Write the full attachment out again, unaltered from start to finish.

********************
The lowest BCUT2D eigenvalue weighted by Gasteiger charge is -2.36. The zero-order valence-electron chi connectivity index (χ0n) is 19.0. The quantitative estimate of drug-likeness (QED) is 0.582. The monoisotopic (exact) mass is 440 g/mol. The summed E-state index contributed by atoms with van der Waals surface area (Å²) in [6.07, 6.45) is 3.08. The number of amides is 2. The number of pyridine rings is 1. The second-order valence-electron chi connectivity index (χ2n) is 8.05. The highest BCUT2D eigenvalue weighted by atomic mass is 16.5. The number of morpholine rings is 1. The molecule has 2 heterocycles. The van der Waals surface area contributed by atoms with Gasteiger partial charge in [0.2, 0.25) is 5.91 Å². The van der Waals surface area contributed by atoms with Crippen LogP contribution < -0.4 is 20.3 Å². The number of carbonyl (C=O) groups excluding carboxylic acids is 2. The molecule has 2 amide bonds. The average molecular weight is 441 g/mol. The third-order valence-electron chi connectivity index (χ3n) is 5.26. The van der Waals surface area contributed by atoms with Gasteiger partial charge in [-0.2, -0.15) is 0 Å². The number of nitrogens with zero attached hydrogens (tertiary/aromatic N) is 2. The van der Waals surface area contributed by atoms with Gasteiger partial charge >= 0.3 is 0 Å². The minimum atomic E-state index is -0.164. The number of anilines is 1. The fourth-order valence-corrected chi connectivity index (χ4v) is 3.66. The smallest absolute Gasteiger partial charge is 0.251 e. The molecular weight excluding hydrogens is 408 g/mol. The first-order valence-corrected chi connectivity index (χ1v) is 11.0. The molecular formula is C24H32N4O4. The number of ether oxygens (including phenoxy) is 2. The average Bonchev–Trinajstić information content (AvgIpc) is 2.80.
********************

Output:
The lowest BCUT2D eigenvalue weighted by Gasteiger charge is -2.36. The zero-order valence-electron chi connectivity index (χ0n) is 19.0. The quantitative estimate of drug-likeness (QED) is 0.582. The monoisotopic (exact) mass is 440 g/mol. The summed E-state index contributed by atoms with van der Waals surface area (Å²) in [6.07, 6.45) is 3.08. The number of amides is 2. The number of pyridine rings is 1. The second-order valence-electron chi connectivity index (χ2n) is 8.05. The highest BCUT2D eigenvalue weighted by atomic mass is 16.5. The number of morpholine rings is 1. The molecule has 2 heterocycles. The van der Waals surface area contributed by atoms with Gasteiger partial charge in [0.2, 0.25) is 5.91 Å². The van der Waals surface area contributed by atoms with Crippen LogP contribution < -0.4 is 20.3 Å². The number of carbonyl (C=O) groups excluding carboxylic acids is 2. The molecule has 2 amide bonds. The average molecular weight is 441 g/mol. The third-order valence-electron chi connectivity index (χ3n) is 5.26. The van der Waals surface area contributed by atoms with Gasteiger partial charge in [-0.2, -0.15) is 0 Å². The number of nitrogens with zero attached hydrogens (tertiary/aromatic N) is 2. The van der Waals surface area contributed by atoms with Gasteiger partial charge >= 0.3 is 0 Å². The minimum atomic E-state index is -0.164. The number of anilines is 1. The fourth-order valence-corrected chi connectivity index (χ4v) is 3.66. The smallest absolute Gasteiger partial charge is 0.251 e. The molecular weight excluding hydrogens is 408 g/mol. The first-order valence-corrected chi connectivity index (χ1v) is 11.0. The molecular formula is C24H32N4O4. The number of ether oxygens (including phenoxy) is 2. The average Bonchev–Trinajstić information content (AvgIpc) is 2.80.